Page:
The relocation of ethnic Japanese from the U.S. west coast in World War II has once again been played as a trump card in the homeland security debate. The chairman of the House subcommittee on domestic security maintained that the drastic action was justified, if only for their own safety. Though Representative Howard Coble (R-NC) was actually denying the need for any displacement of Arab Americans, he has nonetheless been met with strident criticism. One spokesman for a Japanese-American organization actually called on the Republican to resign from his subcommittee chairmanship —shades of Trent Lott's resignation. But despite his attempts at clarification, he is likely to remain a subject of controversy, for he is dealing with forces beyond the pale of reason.
Why should even the mildest defense of the reasonableness of the relocation (which my parents underwent) evoke such a response? After all, Chief Justice William Rehnquist, in his recent book, All the Laws But One: Civil Liberties in Wartime (1998), made as emphatic a constitutional defense of the WW II measures as we have recently seen. He maintained that valid national security arguments were raised by the executive branch. Even liberal Justice William Brennan cited the reasoning of the relocation constitutional cases approvingly, in his defense of racial quotas and set-asides in his joint concurring and dissenting opinion in the Bakke affirmative action case. He was following Justice William O. Douglas, who, in the earlier DeFunis affirmative action case, took time to defend the relocation cases in a curious footnote. (They were both offering defenses of racial preferences.) Despite the fact that scholarly consensus, left, right, libertarian, and post-modern, condemns the cases in vehement terms, they remain the law of the land.
But we should not let matters rest with the mere state of the law. There has been much confusion about what the Court did and how those cases remain a lesson for us today. First, what should be kept in mind is that just as the Court justified the relocation, it also denied that the government could hold an admittedly loyal citizen (ex parte Endo).
But the great need here is to defuse the charge of American racism (in a war against what can be called Japanese racism) and thus permit thoughtful consideration of the domestic security measures we need to deal with the crisis confronting us.
The premise of the relocation was that immigrants and even American citizens may have a fondness for the land of their ancestors. That fondness can take the form of ethnic foods, an interest in culture, learning a foreign language, engaging in commerce, accepting dual citizenship, or raising money for and fighting in the army of that country. The Japanese were no different, as their pre-WW II activity spanned this range of attitudes. But the big, unavoidable difference was Pearl Harbor, which forced the issue of loyalty.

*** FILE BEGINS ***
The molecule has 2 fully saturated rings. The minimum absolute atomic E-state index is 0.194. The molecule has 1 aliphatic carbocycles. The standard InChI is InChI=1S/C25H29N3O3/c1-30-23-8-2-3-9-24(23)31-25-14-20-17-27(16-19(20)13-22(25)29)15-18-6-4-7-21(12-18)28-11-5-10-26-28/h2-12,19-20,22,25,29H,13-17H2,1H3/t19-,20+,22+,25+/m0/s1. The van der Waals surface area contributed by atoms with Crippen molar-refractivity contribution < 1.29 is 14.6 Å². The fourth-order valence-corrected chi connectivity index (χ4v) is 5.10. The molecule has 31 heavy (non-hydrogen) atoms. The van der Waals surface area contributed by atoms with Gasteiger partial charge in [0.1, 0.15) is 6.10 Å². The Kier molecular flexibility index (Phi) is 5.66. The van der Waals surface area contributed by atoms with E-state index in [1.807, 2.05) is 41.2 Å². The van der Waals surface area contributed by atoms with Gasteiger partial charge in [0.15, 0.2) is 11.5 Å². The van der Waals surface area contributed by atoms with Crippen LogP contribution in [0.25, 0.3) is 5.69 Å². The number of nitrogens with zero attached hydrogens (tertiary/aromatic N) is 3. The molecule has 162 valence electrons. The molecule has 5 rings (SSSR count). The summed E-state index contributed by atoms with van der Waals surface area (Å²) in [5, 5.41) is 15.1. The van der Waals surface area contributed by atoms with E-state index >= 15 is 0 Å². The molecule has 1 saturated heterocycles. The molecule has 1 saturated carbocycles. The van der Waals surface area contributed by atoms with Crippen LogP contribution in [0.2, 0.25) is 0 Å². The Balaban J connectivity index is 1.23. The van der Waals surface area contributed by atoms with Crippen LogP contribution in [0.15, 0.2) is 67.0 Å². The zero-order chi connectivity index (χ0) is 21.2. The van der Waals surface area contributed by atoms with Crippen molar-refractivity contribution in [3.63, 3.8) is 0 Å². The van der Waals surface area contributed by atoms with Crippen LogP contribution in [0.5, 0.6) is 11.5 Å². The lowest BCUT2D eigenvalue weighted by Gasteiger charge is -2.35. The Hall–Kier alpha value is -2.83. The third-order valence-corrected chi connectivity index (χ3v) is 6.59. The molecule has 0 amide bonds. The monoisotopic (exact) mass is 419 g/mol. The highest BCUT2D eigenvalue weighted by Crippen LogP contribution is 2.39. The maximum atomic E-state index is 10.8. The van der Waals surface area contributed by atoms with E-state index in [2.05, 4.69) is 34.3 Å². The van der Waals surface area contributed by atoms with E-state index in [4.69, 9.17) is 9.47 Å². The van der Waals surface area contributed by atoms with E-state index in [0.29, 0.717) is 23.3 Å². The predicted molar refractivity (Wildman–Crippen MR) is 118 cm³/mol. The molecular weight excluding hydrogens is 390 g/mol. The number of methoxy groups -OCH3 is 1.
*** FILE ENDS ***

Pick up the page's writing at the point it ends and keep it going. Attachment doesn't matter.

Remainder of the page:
Moreover, there was one clear instance of disloyaly to America on the part of a Japanese-American that may have been decisive in justifying the relocation.. This is the Niihau episode. (I refer the curious to distinguished historian John Stephan's Hawaii Under the Rising Sun: Japan's Plans for Conquest After Pearl Harbor for more information and an indication of the problem among Japanese-Americans, especially in Hawaii.) At the end of the attack on Pearl Harbor a Japanese fighter-bomber landed on the isolated island of Niihau, at the westernmost tip of the Hawaiian archipelago.
The pilot was able to persuade the Japanese-American farmer that he should help him take over the island for the Emperor. After several hours both were dead, one by suicide, the other killed by Hawaiian farmers, and U.S. military forces arrived. The Japanese-American was neither an agent nor a fervent nationalist; he was a transplanted Californian who found himself torn, at a moment of crisis. How many other ethnic Japanese on the mainland might feel torn, now that Japan had dealt its Pacific enemy a mighty blow? This is a perfectly legitimate question to raise. It has nothing to do with anachronistic charges of "racism." After all, Japanese and other Asian-Americans had experienced discriminatory laws, especially in California. Time for some payback?
As Congressman Coble argues, the relocation and contemporary policies have to be judged with these questions in mind. This is sobriety, true moderation and restraint in a crisis. After all, the more questions we ask, the better policy we are likely to get. Anything else is ideological fanaticism. Congressman Coble's critics are the fanatics. They are the ones who should be regarded with wariness in these nervous times.